The New York Times published five reports in July and August detailing China's environmental pollution issues, including carbon dioxide emissions and "toxic haze." Given that Beijing will continue to suffer under heavy smog if change is not effected, we should not reject demonstrations of concern from abroad regarding the health of Chinese people. It should be noted, however, that these articles contain a number of generalizations and invalid arguments.
For instance, one of the reports, titled Persuading China to Act Fast on Climate Change, asserts that the most pressing issue regarding the slow action taken to combat climate change is "not whether the United States will manage to wean itself off of coal, or even how quickly the U.S. economy can reduce its reliance on fossil fuels," but "to what extent and under which conditions China will participate in the global effort to combat climate change." On these grounds, the report concluded that the world must persuade China to cut its emissions.
Together with the skyrocketing economic growth of many developing nations, the quantity of these countries' greenhouse gas emissions has been continuously increasing and accounts for a larger share in the world today than ever before. However, this does not change the fact that developed countries must acknowledge their historical and current responsibility for global climate change. According to the Fifth Assessment Report of the International Panel on Climate Change—a report which calculated the world's cumulative carbon emissions from 1751 to 2010 on the basis of carbon dioxide emitted solely through the burning of fossil fuels—developed countries account for around 70 percent of historical global carbon emissions. Meanwhile, if one adds carbon dioxide emissions generated from forestry and land utilization into consideration, the share of responsibility for developed nations drops to nearly 50 percent. As calculation of the latter category has great uncertainty, however, academic opinions are divided over the computation methodology.
Scientists were pointing out the harmful consequences of the greenhouse effect long before intergovernmental climate change negotiations were launched in 1990. As carbon dioxide can stay in the air for more than a century, the pollutant emissions spewed into the atmosphere even during the Industrial Revolution still linger today, affecting the world's climate system.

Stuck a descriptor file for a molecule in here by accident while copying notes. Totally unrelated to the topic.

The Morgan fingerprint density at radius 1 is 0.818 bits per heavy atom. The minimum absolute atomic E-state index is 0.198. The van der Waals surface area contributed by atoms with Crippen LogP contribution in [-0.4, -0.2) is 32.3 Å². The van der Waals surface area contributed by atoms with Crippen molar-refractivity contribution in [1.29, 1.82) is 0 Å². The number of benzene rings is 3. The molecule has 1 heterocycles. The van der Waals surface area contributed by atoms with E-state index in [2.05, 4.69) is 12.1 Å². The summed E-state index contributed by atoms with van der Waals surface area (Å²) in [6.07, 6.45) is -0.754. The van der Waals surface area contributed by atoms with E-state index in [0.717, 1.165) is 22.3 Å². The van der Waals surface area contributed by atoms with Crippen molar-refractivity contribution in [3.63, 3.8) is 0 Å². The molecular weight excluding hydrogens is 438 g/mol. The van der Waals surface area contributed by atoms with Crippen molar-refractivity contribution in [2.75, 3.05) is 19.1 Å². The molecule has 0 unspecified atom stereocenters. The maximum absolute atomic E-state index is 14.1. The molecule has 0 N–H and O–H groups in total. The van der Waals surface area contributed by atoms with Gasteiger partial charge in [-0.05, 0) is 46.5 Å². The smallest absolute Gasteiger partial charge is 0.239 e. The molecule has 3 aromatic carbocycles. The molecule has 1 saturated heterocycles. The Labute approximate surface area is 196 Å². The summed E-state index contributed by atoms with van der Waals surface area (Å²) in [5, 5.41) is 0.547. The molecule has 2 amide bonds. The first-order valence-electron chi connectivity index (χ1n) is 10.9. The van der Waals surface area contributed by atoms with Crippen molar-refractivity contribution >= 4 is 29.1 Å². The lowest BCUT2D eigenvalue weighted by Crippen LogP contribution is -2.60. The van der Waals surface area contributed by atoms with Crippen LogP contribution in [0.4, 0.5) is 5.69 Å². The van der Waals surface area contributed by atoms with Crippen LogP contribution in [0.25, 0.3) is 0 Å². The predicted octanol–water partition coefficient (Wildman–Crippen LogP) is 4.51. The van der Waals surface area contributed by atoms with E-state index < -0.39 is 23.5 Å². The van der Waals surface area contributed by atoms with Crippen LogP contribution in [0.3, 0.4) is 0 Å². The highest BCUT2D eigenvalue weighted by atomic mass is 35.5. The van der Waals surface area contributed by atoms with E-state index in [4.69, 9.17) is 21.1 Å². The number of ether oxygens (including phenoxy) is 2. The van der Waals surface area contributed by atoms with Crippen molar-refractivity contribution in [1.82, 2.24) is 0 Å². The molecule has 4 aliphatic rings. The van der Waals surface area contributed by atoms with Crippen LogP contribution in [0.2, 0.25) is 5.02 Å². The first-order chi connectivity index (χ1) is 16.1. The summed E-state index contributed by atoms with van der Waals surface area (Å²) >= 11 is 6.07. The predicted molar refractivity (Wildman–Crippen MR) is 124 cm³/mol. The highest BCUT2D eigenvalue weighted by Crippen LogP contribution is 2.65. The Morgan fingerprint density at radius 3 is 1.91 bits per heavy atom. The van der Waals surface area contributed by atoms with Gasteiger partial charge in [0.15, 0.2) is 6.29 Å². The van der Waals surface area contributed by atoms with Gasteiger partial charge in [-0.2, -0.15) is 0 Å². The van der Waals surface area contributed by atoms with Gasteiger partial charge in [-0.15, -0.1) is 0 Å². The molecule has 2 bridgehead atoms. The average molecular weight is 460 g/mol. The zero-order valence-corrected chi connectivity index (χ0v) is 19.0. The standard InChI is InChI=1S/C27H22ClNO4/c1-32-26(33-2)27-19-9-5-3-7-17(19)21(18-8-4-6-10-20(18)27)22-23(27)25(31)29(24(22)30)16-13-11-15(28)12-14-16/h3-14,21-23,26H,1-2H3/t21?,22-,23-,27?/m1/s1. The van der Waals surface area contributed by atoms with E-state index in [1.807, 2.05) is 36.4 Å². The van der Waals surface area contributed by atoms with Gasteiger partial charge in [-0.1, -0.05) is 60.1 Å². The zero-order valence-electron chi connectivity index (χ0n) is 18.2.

China recognizes the necessity of pursuing a path of low-carbon development, and is starting down this path of its own volition. The country has participated actively in international efforts to deal with climate change and has contributed greatly to the slowing of global warming. Shortly before the 2009 Copenhagen Climate Change Conference, China voluntarily proposed cutting its carbon dioxide emissions per unit of GDP by 40-45 percent by 2020 from its 2005 levels. In 2013, the indicator dropped 28.6 percent against 2005 levels, equaling a decrease of 2.5 billion tons of carbon dioxide emissions.
The United States, as the world's leading industrialized country, not only backed out of the Kyoto Protocol, but has made no progress in its domestic climate legislation. Its carbon emission reduction target of 17 percent by 2020 from its 2005 levels, announced before the Copenhagen conference, has been a disappointment to the international community. The United States should "practice what it preaches" when dealing with climate change. The country is expected to fulfill its international duties, including drastically cutting emissions at home and providing developing countries with funds or technologies.
Toxic emissions can be reduced not only in the manufacturing sector but with regards to consumption. Yet it seems ludicrous that a report titled What Do Chinese Dumplings Have to Do With Global Warming? would come to the conclusion that "of all the shifts in lifestyle that threaten the planet right now, perhaps not one is as important as the changing way that Chinese people eat," based solely on the boom of refrigerators in the country. Even the author admitted that at least 70 percent of all the food Americans eat each year passes through a cold chain, as opposed to less than a quarter of China's meat supply. Refrigerators are necessary domestic appliances that have greatly improved living and safety standards. Technology that improves the quality of life of a population should be accessible to all.
China should stick to its traditional virtue of frugality, especially given the pressing need to curb toxic emissions, even as the quality of life enjoyed by its people improves dramatically. The United States, for its part, urgently needs to examine and address the high-carbon lifestyle to which Americans have long been accustomed.
The author is deputy director of the Research Center for Sustainable Development at the Chinese Academy of Social Sciences